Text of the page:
The Fairfax County School Board is revisiting a common debate for its members — whether high schools should open later in the day to accommodate teenagers' natural sleep cycles or continue forcing them to attend classes in a semi-somnambulistic state.
Board members are likely to now hire a consultant to examine how to push back the high school start time with minimal disruption to the community and families working lives, and without having a negative budgetary effect. To this end a committee of four members has been drafted to craft a job description for the consultancy vacancy.
Emma Brown, of the Washington Post, writes:
The four are Sandy Evans (Mason), a longtime advocate for later start times; Ted Velkoff (At Large), who has been skeptical about whether bell-schedule changes are practical; Patty Reed (Providence), who has supported later start times, and who is also a fiscal conservative known for her concern with reining in spending; and Ryan McElveen (At Large).
Chief Operating Officer Dean Tistadt has already shot down suggestions for a partial rollout or gradual implantation of later start times as the sprawling school system employs one of the largest fleet of school buses in the nation:
Tweaking that complicated system little by little, Tistadt said, "would cost a lot to buy the counselors we would need for the transportation staff who would be on suicide watch."
Tistadt may also be reluctant to endure the trauma of managing incremental changes following the public backlash over recent small adjustments to the transportation schedules this Spring. The alterations were in the name of efficiency and allows the school system to reduce its transport costs by half a million dollars. However:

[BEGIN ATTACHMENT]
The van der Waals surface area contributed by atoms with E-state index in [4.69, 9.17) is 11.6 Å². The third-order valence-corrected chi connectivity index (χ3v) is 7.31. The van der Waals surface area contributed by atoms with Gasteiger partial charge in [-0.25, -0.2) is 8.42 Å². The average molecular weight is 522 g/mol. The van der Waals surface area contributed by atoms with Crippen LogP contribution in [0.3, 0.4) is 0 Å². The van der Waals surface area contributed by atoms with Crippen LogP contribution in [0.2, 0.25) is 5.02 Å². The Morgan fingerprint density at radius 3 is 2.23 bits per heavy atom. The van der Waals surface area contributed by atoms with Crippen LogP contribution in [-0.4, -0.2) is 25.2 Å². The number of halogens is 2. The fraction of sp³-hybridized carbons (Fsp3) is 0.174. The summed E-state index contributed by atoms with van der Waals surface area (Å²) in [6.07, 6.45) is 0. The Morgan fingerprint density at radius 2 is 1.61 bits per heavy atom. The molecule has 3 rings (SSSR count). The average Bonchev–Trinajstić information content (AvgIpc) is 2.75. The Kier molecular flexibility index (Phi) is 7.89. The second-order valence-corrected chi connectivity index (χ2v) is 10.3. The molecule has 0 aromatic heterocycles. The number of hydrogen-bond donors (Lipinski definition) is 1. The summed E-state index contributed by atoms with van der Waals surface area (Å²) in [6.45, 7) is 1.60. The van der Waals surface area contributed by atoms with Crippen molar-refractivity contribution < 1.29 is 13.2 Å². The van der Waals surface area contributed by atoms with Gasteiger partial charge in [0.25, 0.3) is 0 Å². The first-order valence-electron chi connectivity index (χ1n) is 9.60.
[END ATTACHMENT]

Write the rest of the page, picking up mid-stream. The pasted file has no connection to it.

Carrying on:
Hundreds of people signed a petition opposing the change, saying it "would drastically change the quality of life for many families." And more than 100 parents and teachers showed up at Laurel Ridge on Monday night to voice their concerns at a town hall meeting with Tistadt and School Board member Megan McLaughlin (Braddock).
School start times are obviously a charged topic in the County with vocal resistance to change. However, the fact that this is the eighth time in 24 years that the topic has been visited by the board suggests that there is also significant pressure for change to occur. In a climate where student's results matter as much to the teachers as the students it seem possible that changes which benefit students ability to study may finally get approved.
Of additional concern is the effect that shifting any elementary schools time tables back would have as it is generally considered that younger children are naturally more able to work earlier in the day.